As I headed into my next round of medical tests, I noticed I was not afraid. The results could be negative, positive or neutral. The scans would either change everything, or change nothing. I would accept and respond to whatever came. I no longer thought of my mother or Ellie or any of the rest as “ahead” of me on a road that would lead to inevitability. There was no path to follow. They had all walked their own routes and met their own fates. My fate was my own, and one that I would continue to have carve out for myself, like it or not. If “bad” news came, and it meant it was time to begin the beautiful and important works of ending. If “good” or neutral news came – it meant that I could continue to hold and solidify a protected nesting space for my children as they became young adults. I could continue to “swim” in waters near to Jung but not centered on him. And I would continue to move toward that peace-filled powerful plateau, where I could create or respond as I felt led. Whatever happened, there was nothing to fret or worry about.
A few weeks later the result came in and were surprisingly positive, miraculous even. A cancer that in its usual manifestations is almost always chronic – incurable but manageable – was no longer detectable, in my spinal fluid, in my bone marrow, in my blood, or on the MRI’s of my spine. After almost three years of side effects, I could stop the chemotherapy. I watched, over the next several months –cognitive processing speed and executive functioning returned to near normal – although it left more and larger swiss cheese holes in my memory than before. I gained weight back, my appetite returned, and although the cancer had left some permanent nerve damage, the other side effects lifted with each passing week.
I noticed how much of my guilt and feelings of failure stemmed from the confusion and fatigue of the medication. I became remorseless about setting limits with those who had constantly called me to overextend myself. I decided that the boundaries the cancer and chemotherapy had set for me were boundaries I would respect for life, as there was no knowing when it would return. I would guard that inner/outer temple, vigilantly and for the rest of my days.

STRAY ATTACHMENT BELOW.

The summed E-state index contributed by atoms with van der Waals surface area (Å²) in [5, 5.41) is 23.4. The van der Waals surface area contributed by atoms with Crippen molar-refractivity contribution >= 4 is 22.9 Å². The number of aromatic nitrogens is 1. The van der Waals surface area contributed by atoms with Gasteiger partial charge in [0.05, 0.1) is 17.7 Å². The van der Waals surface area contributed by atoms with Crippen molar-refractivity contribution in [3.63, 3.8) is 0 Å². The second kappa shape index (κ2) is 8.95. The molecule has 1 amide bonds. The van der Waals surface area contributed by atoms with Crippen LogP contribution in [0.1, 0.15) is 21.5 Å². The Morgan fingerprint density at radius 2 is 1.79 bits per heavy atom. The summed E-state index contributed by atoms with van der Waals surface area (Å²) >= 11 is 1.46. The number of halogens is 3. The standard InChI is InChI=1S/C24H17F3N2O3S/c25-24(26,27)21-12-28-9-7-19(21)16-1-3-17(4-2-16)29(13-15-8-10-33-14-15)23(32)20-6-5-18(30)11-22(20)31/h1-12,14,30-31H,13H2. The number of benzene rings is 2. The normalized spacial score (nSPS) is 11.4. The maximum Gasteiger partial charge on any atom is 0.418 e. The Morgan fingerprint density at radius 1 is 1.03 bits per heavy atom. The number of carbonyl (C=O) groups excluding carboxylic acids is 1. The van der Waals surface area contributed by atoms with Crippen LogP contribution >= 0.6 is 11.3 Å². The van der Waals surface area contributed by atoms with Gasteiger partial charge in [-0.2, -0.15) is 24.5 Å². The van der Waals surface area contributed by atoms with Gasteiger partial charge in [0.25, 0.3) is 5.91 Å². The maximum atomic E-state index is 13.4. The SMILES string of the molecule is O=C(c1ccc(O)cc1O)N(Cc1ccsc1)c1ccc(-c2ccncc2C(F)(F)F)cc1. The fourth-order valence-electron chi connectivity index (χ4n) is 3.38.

Over the summer we would vacation in New Mexico, and I would recognize the landscape of my vision, and begin to organize a fantasy of moving when our nest was empty in a handful of years. By mid-September it was clear that our kids were suffering in a deteriorating school, and that there was no compelling reason to remain on the East Coast. By October I had found a house, on an outcropping of a foothill, on the precipice of an enormous basin surrounded by mountains. On Christmas Eve we arrived in our new home, and I sat near the window each winter evening and watched the first of hundreds, hopefully thousands – of sunsets.
I know that the vision I was given made permanent changes in my behavior and my being, created new neuro-pathways, and led me all the way to my core. I do not prescribe or recommend such experiences for others, although I do help people integrate their experiences afterward. But for those who feel led to this on their own – I have no idea what kind of experience may await you. These are just the gifts I was given.
It is only upon writing this, and reviewing the journal entries that preceded this vision that I see how precisely the plant medicine gave me exactly what I asked for. I know now, that I have spent many months since studying psychedelic healings that the medicines most often give supplicants what they need, and not necessarily what they think they want. I am grateful that my requests were aligned with what the medicine wanted to offer me.
Would I do it again? Well over a year later, I can’t imagine the resonance of this experience fading, or needing the plant’s assistance for any problem that life could place in my path. If death were to approach again from such a significant distance as opposed to a sudden stroke of fate ? If I found myself needing to engage in long bittersweet goodbyes with too much time to contemplate my final exit? I might ask the medicine again for help in soothing my sorrows and to shore up my ability to trust and surrender to the course of nature.
But until then, I rest upon this archetypal experience, as real as any lived event, as solid as any formative memory. I continue to wait and watch what emerges as I sit in stillness, occasionally singing out a message into to valley below, accepting whatever tomorrow may bring.